In a new book’s 20 tales of love, sex and commitment—spiritual and scandalous, philosophical and trivial, heartbreaking and hilarious—women tell their same-sex wedding stories in heartfelt words and gorgeous photos.
“In their own words, these are the voices of history,” said Creative Writing Professor Nona Caspers, who edited Lawfully Wedded Wives (Spuyten Duyvil Publishing) with Joell Hallowell, one of her former students.
Particularly relevant as more and more states celebrate marriage equality, the book tells the profound stories of how women celebrating newly granted civil rights rushed to the altar in 2008, when a short window of time emerged when same-sex marriage was legal in California before the passage of Proposition 8.
“Every day, thousands of loving couples come together to make a simple, legal commitment to each other,” Hallowell says, “but the women in Lawfully Wedded Wives tell their memorable stories of marrying in the months immediately after the California Supreme Court ruled it was unconstitutional to deny marriage rights to gays and lesbians.”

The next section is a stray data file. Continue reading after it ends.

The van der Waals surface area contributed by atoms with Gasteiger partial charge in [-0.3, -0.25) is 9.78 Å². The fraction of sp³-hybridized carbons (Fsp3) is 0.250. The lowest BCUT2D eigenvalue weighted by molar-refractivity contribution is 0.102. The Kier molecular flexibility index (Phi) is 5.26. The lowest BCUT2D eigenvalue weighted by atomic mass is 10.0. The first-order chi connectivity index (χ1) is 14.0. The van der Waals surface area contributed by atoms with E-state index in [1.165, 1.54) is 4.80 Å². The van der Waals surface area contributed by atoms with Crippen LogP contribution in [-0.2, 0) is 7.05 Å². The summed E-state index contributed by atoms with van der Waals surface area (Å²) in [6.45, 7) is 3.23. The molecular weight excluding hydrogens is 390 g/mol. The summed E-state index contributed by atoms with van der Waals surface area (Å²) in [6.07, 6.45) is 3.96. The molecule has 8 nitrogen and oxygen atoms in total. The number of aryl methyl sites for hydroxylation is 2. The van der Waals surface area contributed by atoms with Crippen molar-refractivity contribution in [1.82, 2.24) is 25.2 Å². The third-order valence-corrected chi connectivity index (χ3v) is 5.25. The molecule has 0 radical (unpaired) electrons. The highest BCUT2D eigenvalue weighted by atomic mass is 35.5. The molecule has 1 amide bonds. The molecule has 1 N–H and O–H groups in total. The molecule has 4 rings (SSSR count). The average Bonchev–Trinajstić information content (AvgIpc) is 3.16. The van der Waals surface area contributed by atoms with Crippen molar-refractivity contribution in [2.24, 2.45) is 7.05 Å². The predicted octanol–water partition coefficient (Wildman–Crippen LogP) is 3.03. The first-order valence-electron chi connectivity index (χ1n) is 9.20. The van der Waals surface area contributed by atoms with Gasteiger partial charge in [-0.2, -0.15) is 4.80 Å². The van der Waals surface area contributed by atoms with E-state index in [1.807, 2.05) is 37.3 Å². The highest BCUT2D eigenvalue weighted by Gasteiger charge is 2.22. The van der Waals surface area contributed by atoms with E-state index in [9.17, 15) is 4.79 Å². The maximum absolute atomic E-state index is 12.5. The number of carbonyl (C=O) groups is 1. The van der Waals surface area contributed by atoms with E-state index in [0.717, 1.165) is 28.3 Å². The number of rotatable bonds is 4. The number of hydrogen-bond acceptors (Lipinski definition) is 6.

Interviews by Caspers and filmmaker and oral historian Hallowell (M.F.A., Creative Writing, ’09) provide a moving and contemporary glimpse into the women’s decisions to wed, the meanings they assign to weddings and marriage, how their relationships changed as a result, and much more.
“Choosing to wed with varying levels of joy and trepidation, this eclectic group of women had two things in common—a compelling reason to rush to the altar and a stack of wedding photos,” Caspers says. “Their intimate, personal stories document one of the most historic changes in civil rights in our time.”
More than 10 SF State students also contributed to Lawfully Wedded Wives. Chad Koch is the assistant editor, Sadie Crofts designed the cover and book layout and several other students transcribed interviews with couples.